On Saturday, October 12th, I took part in the Migration Walking Tour,” guided by Lorenzo Rinelli, the professor of Immigration, Race, and Identity in Contemporary Italy, here at Temple Rome. The tour consisted of a guided experience in the neighborhood of Termini and Vittorio Emanuele, by which we were lead around to different locations of that significance and importance to the migrants’ communities here in Rome. This tour influenced a lot the ways in which I have begun to understand the political point of view of migrant people in Rome. The places that we passed and discussed along the tour all consisted of about a 10 block neighborhood located right next to Termini Station (the biggest/most utilized place of transport for civilians in Rome). I found it fascinating to be able to fully observe the communities that surround this area, for example, how they engage with one another, and occupy this space within the city. To the migrant communities here, it was apparent from a few moments of observation that Termini Station and its surrounding neighborhood is sacred to them and provides them with a sanctuary rich in culture and importance. It is one of the few places in Rome where they can taste their food and see their people.
Along our walk I observed many different things. On one of the first streets we passed through, there were a variety of stores catering towards black hair care and beauty. As a black woman studying abroad in Rome, I have spent the last month searching for these kinds of places, which are lacking in almost every other area of the city. This particular street across from Termini Station, however, was abundant with beauty supply stores. Outside these stores, people were lined against the railing talking, yelling, laughing, and greeting one another in wholesome embraces. This was the first time for me being in Rome that I saw groups of black and brown people together in one place, interacting with one another in ways that felt very familiar and communal, which made me feel at peace, and in some fleeting moments like I was at home.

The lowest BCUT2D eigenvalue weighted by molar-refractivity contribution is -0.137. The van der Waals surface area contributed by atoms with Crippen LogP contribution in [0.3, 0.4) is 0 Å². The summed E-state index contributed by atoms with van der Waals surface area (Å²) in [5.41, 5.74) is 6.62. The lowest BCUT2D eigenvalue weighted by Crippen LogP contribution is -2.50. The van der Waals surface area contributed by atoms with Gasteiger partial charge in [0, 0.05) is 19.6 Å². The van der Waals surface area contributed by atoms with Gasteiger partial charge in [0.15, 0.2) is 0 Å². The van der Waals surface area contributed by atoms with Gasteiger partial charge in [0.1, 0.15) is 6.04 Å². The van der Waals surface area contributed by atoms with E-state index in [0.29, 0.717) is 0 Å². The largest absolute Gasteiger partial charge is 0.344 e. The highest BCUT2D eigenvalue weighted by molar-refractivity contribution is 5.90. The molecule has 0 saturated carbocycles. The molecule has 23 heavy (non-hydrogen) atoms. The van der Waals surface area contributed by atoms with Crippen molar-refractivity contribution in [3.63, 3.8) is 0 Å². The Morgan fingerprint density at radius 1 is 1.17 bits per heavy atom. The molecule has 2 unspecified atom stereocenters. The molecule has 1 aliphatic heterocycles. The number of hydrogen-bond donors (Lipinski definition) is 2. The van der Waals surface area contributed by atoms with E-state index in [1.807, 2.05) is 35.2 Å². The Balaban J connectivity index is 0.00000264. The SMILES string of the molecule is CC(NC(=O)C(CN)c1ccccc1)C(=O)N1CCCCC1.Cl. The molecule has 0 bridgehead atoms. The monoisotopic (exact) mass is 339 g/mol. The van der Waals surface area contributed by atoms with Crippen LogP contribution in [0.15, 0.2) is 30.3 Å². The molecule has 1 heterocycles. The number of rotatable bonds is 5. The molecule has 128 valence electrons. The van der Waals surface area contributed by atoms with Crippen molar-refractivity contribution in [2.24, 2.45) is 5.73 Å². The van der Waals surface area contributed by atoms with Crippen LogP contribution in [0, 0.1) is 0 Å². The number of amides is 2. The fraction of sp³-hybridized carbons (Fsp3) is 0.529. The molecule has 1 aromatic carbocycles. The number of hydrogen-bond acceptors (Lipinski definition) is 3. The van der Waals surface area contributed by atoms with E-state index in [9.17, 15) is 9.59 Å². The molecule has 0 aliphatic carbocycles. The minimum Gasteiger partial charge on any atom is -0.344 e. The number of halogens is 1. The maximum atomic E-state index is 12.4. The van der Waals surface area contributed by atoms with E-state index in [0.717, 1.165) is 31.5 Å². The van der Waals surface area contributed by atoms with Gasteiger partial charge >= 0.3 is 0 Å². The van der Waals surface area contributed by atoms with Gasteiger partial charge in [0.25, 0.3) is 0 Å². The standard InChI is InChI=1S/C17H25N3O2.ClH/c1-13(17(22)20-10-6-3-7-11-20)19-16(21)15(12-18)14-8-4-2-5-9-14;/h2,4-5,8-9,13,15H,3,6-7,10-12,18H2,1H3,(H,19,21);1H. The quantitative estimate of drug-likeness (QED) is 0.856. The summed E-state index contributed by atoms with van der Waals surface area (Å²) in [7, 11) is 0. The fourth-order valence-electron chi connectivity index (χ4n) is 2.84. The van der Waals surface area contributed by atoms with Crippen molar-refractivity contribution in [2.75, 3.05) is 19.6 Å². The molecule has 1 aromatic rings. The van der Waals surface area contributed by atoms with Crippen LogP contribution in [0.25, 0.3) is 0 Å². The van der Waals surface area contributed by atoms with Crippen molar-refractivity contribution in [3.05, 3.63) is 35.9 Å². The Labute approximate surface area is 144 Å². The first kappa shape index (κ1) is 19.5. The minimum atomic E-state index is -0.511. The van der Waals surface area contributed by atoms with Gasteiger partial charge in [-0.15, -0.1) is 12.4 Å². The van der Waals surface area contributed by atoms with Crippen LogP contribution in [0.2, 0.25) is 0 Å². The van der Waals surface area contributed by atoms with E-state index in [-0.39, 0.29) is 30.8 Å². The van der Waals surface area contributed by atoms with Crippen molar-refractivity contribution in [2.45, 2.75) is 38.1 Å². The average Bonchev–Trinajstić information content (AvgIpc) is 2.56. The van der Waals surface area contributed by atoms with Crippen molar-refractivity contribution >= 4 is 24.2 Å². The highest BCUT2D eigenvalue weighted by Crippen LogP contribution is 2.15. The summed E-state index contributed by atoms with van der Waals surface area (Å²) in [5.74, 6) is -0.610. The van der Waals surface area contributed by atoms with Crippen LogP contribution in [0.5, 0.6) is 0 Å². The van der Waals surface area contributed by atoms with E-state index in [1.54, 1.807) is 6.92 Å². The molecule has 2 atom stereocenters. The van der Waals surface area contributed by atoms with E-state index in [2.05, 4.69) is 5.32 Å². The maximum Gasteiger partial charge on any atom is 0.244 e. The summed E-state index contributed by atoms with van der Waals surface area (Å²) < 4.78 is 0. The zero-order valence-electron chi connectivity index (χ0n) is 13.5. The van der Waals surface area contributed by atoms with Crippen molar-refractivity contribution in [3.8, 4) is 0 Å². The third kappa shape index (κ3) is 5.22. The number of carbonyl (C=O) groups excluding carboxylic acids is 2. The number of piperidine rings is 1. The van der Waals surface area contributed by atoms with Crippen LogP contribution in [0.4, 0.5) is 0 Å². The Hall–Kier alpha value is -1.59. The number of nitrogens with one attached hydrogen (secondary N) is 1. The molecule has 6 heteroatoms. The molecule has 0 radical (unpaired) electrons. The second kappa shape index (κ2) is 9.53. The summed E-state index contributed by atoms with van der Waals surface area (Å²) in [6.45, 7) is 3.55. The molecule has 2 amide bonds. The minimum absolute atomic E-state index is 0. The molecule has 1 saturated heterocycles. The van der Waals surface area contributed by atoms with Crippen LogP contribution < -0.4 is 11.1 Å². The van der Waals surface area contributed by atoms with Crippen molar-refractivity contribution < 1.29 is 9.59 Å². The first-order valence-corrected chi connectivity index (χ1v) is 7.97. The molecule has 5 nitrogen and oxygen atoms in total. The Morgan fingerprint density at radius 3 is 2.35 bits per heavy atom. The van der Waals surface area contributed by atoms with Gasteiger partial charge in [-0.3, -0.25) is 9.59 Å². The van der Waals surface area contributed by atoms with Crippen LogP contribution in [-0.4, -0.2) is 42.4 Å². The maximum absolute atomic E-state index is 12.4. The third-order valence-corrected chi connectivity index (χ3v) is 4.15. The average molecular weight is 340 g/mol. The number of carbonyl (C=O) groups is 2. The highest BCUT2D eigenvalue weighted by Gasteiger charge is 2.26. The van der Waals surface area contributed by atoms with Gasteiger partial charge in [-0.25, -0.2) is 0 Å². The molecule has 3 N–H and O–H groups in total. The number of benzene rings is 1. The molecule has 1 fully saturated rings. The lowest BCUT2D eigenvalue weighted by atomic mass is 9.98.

The place that stood out to me the most during this tour was the last spot we visited: the International Food Market (or Nuovo Mercato del Esquilino). Rome is well known for its markets, which I have begun to appreciate as some of my most favorite and treasured places, but this market, in particular, was above and beyond. It is located about a block and a half away from Termini and the beauty supply stores. In many different ways, it reminds me of a lot of the Reading Terminal Market in Philadelphia. Since I was a child I remember how filled with excitement I was every time my mama brought me into that Reading Terminal. Each time, I spent hours combing up and down the aisles meticulously to decide which place I would try next. The Reading Terminal Market has a way of allowing you to travel across oceans, religions, languages, and cultures in one single space.
This here in Rome made me feel like a child again, filled with the same kind of excitement and curious to observe and understand new ways of life. The market was packed with all kinds of people speaking various languages and dialects, and each shop offered a different kind of cuisine from plenty of areas around the world. I attributed that to the universal idea of what food can and does represent regardless of culture or identity. As human beings, we all nourish ourselves and one another with food. Food is ingrained into tradition, cultural, and is many times passed down through generations. There is a cross-cultural unification in the act of preparing, buying, selling, and cooking food. Food is used as a vessel to communicate lof and generate connections between human beings. The energy that I received from this space was unmatched to any energies I have received simply walking down the street in Rome. My existence and presence in the market were not questioned or judged. I could walk freely down each aisle and feel like I belonged there.
Thus far, in my study abroad experience, I have seen no place like this market. I felt very honored and moved to be able to exist inside the sacredness of that space and what it represents to the migrant community here in Rome. I am uplifted and enamored to discover what it will continue to symbolize to me in the remainder of my time here as well.